FIGURE 8-1 | A 69-year-old man with complaints of headache and dizziness after a fall hitting the head. MRI showed subdural hematoma on the left hemisphere and cerebral infarct on the left parietal region. EEG showed left polymorphic delta activity greater than right and depressed background activity on the left hemisphere.


Abnormal Beta Rhythm

A diffuse increase of beta activity is a common finding secondary to sedative, hypnotic, or anxiolytic drug effect (Fig. 8-2; see also Fig. 7-21A and B). The most common medications are benzodiazepines or barbiturates. The medication’s effect is usually more prominent and distinct in sleep, characteristically showing abundant sleep spindles with a paucity of vertex sharp waves or K complexes (Fig. 8-3). The degree of beta accentuation varies considerably from one individual to another and is not dependent on the dose of medication; this alone should not be considered an abnormal finding. A prominent and diffuse beta activity in the form of sleep spindles can be seen in semicomatose or comatose patients after overdose or therapeutically induced by the hypnotic or anxiolytic drugs (Fig. 8-4). This may be referred to as “spindle coma” (see “Spindle Coma,” Chapter 11; see also Fig. 11-16).

An unusually prominent diffuse or localized beta activity may be seen in patients with grossly anomalous brain such as agyria (lissencephaly) or cortical dysplasia.8 Unilateral or focal depression of beta activity is a reliable and sensitive indicator of focal cortical dysfunction (Fig. 8-5; see also Fig. 12-6).9 This asymmetry may be accentuated when the patient is on a sedative or hypnotic drug, that is, the intact cortex can produce beta activity, while the impaired cortex cannot.

Beta and alpha activities can be focally enhanced in a patient who has a burr hole or skull defect, resulting in a “breach rhythm10 with a characteristic mu-shaped waveform (see Fig. 7-20; see also Fig. 12-12). This commonly occurs in central and midtemporal electrodes. The breach rhythm alone should not be regarded as abnormal because it is due to a physical effect, not cortical injury. In addition, EEG activity near the burr hole has a “sharper” or more “spiky” appearance than the activities from other areas. It is best to be conservative in determining these as spike discharges.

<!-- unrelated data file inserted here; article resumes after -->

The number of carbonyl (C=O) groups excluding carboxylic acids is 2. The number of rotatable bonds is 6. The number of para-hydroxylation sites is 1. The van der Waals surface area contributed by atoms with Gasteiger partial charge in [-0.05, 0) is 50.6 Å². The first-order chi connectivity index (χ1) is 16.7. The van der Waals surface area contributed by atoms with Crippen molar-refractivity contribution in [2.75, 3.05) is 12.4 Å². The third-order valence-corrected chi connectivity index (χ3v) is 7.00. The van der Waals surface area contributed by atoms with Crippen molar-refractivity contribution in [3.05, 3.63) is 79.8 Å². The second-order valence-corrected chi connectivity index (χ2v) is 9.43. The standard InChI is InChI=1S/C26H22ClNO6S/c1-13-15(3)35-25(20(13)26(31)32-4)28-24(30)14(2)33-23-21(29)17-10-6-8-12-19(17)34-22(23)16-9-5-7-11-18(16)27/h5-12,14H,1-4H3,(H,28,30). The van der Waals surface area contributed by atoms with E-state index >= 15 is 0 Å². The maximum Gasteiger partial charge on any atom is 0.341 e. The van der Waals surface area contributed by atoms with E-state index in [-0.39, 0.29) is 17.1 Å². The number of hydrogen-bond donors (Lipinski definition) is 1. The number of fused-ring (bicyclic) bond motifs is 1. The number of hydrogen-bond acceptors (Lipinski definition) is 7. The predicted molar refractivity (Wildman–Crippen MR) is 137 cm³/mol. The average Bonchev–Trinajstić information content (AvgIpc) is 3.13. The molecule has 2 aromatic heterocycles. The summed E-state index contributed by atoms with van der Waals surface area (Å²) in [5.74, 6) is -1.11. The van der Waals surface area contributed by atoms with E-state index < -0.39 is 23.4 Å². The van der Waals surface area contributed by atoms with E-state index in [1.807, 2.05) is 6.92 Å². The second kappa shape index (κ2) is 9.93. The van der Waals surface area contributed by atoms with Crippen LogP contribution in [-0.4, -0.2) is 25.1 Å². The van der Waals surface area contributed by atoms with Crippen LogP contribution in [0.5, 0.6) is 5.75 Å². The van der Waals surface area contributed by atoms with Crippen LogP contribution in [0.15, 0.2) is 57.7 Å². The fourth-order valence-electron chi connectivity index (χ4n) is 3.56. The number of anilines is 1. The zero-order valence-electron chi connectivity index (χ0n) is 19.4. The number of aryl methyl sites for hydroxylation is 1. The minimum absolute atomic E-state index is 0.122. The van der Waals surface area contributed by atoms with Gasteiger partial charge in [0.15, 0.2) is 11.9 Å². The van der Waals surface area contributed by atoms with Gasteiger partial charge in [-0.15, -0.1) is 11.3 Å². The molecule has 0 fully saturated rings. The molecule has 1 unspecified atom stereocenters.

Focal or diffuse beta may signify the onset of an ictal event, which often shows progressive changes from low-voltage, faster- to slower-frequency waves with increasing amplitude as the seizure evolves (Fig. 8-6; see Fig. 10-7).

An unusual accentuation of fast activity in the form of sleep spindles is termed “extreme spindle.” This is characterized by very frequent and high-amplitude (often >200 µV) sleep spindles, seen in children (<12 years old) with intellectual disability or cerebral palsy.11 The spindle activity may be seen even in the awake state (Fig. 8-7).







FIGURE 8-2 | Awake EEG in a 35-year-old woman taking benzodiazepine (diazepam) daily. Note prominent and diffuse beta activity.






FIGURE 8-3 | Sleep EEG in a 40-year-old woman who takes benzodiazepine (clonazepam) daily. Note abundant 14-Hz sleep spindles occupying most of the 10-s EEG segment. Note also paucity of V sharp wave.







FIGURE 8-4 | An example of spindle coma recorded during therapeutic propofol infusion in a 20-year-old man. Note more or less continuous sleep spindles superimposed on delta slow waves.






FIGURE 8-5 | EEG recorded during unresponsive state after a cluster of seizures in a 4-year-old patient with tuberous sclerosis. The patient received intravenous lorazepam just prior to EEG. Note bilaterally diffuse symmetrical delta but consistent depression of beta over the left hemisphere. MRI showed venous angiomatosis and atrophy of the left hemisphere.







FIGURE 8-6 | The EEG of ictal onset in a 25-year-old male, with complaint of left face numbness spreading to left shoulder and arm. Note the onset of beta activity at the F4 to C4 derivation (shown by left rectangular box), which spreads to other electrodes (shown by downward arrow). As the ictal discharges evolve, beta activity changes to repetitive sharp discharges (shown by right rectangular box).






FIGURE 8-7 | Extreme sleep spindles in a 10-year-old boy with intellectual disability of unknown etiology. Note prominent and highamplitude (>200 µV) sleep spindles.



Abnormal Gamma Rhythm

Activity with frequency faster than 30 Hz (gamma rhythm) is relatively rare in routine scalp EEG recordings but can be seen at the onset of seizure events (Fig. 8-8). Gamma rhythm recorded from intracranial subdural electrodes could demonstrate an accurate localization of seizure onset zone (Fig. 8-9).12 Fast-frequency activity (close to gamma frequency) in association with rhythmic delta waves has been recognized as a unique diagnostic EEG pattern for patients with anti-NMDA (N-methyl D-aspartate) receptor encephalitis13 (Fig. 8-10; see also Chapter 11 Fig. 11-21A and B).

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Nov 14, 2018 | Posted by in NEUROLOGY | Comments Off on The Assessment of Abnormal EEG